Foreward: The following is a dream that I had last night. For the heck of it, I decided that I would try and write it more creatively than a typical dream report. As far as a personal background, which might provide some context to the dream (although I am not sure how yet), these past few weeks for me have been truly terrible. And this is not the "terrible" of a daily complaint, but the "terrible" of ruined college career and straitened circumstances of ongoing poverty. I have suffered some emotional setbacks which have stopped my school progress for this term, and I am not sure how to fix it. Now, the dream:

Confusion. Things stop working like they usually should. I am drive around aimlessly in my used station wagon trying to figure out what the hell is happening to everybody. There is the electric and unplaceable oddity one feels after a major national crisis, like a terrorist attack or declaration of war. But outwardly, other than a few more people walking out on the street, people who appear perfectly normal, not too much is different.

I am not sure what happened. Perhaps a meteor hit the east coast, or there was a biological experiment gone wrong. I remember that this is how it happens in the movies. But, now that it is actually happening in real life, I don't have no idea how it started, and I am pretty sure that I will never know. There isn't anything on the radio. In fact, all of the stations on radio are silent. I can't tune anything in. This is my first and biggest indicator that something is really wrong: the media, constantly present, has shut down.

My first impulse is to find and meet up with my family, but I can't find them. They aren't at home. I'm very worried and am desperately looking around. Driving around the suburban neighborhood, I pull out my cell phone and try to call them. The voice on the other end says, "I'm sorry. This phonecall will cost 12,450 dollars the first minute and 3,000 dollars for every additional minute." While it seems clear that society has very definitely fallen apart, I inwardly debate the cost of the call while staring blankly distressed at the phone. If the world is truly crumbling, it won't matter how much debt I incur now because no-one will ever be able to collect. Unfortunately, I'm so poor, I can't take the chance. I think, "Yet another indignity of being poor: having been beaten into submission by the exorbitant costs of things."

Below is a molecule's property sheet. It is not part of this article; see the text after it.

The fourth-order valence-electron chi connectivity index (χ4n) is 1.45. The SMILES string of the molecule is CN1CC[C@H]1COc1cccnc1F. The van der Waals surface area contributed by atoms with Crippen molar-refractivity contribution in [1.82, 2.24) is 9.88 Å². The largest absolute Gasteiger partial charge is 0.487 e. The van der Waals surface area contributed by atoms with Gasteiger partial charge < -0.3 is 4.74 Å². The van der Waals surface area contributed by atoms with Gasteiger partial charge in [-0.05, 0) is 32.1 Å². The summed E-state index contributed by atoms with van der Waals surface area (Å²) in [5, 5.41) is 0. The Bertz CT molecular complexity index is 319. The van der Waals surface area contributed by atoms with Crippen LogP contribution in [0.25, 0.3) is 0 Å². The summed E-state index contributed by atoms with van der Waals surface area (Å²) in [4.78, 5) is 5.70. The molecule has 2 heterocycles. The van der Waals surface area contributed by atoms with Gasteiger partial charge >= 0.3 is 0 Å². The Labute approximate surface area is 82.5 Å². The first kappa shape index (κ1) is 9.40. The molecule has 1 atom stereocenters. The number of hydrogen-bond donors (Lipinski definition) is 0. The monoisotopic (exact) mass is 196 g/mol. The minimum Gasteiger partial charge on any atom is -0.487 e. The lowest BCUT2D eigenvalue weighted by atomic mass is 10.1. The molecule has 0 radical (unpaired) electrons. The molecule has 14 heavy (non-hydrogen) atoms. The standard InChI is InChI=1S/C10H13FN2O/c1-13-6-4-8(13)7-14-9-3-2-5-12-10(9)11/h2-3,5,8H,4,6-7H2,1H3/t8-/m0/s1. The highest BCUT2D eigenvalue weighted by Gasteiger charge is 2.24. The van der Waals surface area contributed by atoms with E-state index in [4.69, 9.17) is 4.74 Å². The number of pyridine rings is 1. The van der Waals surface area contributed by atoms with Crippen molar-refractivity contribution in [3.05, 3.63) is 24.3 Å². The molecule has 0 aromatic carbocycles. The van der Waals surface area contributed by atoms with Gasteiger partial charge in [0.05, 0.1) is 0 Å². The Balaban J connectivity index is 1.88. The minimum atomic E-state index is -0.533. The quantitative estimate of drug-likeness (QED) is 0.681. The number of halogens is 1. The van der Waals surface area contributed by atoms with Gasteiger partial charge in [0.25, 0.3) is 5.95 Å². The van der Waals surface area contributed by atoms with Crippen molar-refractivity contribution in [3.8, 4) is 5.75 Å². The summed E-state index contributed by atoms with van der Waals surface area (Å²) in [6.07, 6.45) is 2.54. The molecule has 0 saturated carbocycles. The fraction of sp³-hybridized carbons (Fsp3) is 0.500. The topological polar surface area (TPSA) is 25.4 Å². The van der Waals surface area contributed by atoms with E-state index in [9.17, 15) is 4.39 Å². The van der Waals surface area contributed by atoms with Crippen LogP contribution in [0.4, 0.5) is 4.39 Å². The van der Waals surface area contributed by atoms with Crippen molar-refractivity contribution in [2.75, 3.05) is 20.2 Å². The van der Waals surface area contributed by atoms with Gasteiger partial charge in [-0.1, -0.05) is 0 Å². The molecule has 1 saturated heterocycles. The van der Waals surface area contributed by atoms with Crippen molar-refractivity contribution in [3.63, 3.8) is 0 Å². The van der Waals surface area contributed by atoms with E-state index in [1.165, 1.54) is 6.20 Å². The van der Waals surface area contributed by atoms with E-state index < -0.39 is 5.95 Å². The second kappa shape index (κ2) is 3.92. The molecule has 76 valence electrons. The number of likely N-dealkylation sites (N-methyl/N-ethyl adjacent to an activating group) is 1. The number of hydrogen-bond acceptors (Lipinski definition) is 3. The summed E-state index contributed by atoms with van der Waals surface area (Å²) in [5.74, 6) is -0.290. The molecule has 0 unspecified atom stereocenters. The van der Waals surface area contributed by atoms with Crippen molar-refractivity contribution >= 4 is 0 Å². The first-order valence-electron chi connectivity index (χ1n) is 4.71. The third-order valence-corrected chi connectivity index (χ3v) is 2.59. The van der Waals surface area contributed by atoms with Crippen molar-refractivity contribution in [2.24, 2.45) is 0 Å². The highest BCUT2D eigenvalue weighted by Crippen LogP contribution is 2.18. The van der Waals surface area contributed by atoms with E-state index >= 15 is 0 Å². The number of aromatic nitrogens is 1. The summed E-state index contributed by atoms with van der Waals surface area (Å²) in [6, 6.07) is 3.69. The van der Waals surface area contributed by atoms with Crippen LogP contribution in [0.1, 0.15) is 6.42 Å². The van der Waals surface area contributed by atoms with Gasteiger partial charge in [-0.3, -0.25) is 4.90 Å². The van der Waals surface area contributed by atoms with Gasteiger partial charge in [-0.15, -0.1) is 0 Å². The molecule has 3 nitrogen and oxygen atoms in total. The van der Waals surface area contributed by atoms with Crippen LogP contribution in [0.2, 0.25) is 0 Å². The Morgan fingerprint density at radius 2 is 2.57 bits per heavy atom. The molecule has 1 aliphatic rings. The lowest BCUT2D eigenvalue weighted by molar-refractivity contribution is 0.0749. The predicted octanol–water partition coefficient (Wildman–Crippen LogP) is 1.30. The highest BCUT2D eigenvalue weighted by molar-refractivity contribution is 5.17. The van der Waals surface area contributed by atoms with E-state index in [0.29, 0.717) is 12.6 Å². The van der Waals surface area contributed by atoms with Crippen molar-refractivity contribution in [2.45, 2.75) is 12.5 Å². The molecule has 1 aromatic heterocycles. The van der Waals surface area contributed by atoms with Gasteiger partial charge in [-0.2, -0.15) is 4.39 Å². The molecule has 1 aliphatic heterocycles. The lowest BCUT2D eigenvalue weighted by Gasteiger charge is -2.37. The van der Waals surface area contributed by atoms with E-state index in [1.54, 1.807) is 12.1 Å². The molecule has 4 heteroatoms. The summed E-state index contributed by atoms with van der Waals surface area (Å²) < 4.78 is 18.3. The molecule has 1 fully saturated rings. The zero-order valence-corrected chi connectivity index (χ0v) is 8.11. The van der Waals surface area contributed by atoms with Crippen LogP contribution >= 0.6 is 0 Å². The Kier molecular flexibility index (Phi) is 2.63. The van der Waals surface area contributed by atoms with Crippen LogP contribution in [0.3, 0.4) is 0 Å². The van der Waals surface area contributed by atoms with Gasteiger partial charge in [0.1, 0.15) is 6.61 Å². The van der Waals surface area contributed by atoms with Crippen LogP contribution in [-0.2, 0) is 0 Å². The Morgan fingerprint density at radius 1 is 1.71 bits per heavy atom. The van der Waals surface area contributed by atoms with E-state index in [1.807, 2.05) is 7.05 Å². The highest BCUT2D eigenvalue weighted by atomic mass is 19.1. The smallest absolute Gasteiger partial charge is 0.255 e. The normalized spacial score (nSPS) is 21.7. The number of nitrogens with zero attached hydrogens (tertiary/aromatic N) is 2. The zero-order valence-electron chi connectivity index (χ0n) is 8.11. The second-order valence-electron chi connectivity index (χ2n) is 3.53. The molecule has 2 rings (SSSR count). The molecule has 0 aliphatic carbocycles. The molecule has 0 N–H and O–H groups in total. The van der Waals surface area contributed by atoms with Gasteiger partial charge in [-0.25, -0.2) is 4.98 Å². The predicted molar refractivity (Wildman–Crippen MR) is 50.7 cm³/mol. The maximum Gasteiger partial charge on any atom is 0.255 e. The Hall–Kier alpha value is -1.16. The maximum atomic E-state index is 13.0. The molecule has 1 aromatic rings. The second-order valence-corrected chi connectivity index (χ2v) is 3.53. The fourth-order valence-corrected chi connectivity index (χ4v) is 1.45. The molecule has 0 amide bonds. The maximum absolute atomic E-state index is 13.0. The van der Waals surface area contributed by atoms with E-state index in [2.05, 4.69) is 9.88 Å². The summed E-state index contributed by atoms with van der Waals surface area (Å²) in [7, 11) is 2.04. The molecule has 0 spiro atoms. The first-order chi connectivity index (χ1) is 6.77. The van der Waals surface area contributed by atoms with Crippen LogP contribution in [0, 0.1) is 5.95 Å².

I have somehow found my way to the local hospital, three stories with the red brick facade. Stopping in the lot, I get out of the car and walk through the hospital corridors looking for someone normal to talk to. Someone leaps out of nearby examination room very angry and looking to bite someone, possibly me. I quickly back away and find another corridor to search, where I see an angry person biting someone else. This appears to be the only indication that someone has become a zombie: they are angry and upset. They want to bite. In another corridor, I come across zombie blocking my way, menacingly. But, oddly, I smile and give a little wave. It seems to work! The zombie stands up straighter, smiles and waves back and moves off to search for another potential victim. I discover that if I smile and act very pleasant, my zombie attackers become mollified and walk away.

Eventually, I find the E.R., where there is a nurse who, while having been bitten, is not yet a zombie. She is trying to treat other people who are not yet zombies. She explains that the zombie infection is spreading very fast and that my best bet is to leave and get out of town. Deciding that this is good advice, I go for the exit in the room beyond. There is a plate glass window between rooms so I can look back and still see the nurse treating people. Suddenly, I see that there are about eight zombies with her, circling around her as if to attack. I must be horrified, because an expression of shock and pain escapes onto my face. The zombies, surprised at my inadvertent expression, lunge at the window. I hit the fire alarm to cause momentary confusion, and turn for the exit. As I am rushing out, I see a baseball bat that someone has left by the door. I grab it and quickly get back in my car to speed away.

I am driving out onto the coast. Society has indeed fallen apart, and I have still not found my family. There aren't many zombies out here as it is too remote for them to find or survive for very long. I come across a giant coastal home that the rich people own, but are now abandoned. I decide to take residency here. I can see the lights of the nearby town in the distance from the back sliding glass doors.

- - - - - - -

I have now become an older man, perhaps about sixty. I found another normal person to be with, a woman, who has essentially become my wife. We are still avoiding zombies. It is late at night, and I am trying to shut off every light that is on so the zombies will not see that someone lives here. But, because of the odd shape of the house, with large cathedral ceilings in tall and narrow rooms, I sometimes have to use a ladder to shut them off. I have my bat nearby to fend off any potential attackers, and there are a couple more bats in the upstairs bedroom. I am trying my best to take care of my wife and reassure her that everything is all right. As I shut off the last light, the lights near the porch, I look out towards the lights burning in the nearby zombie city and worry if they will ever eventually find us.

01 December 2008
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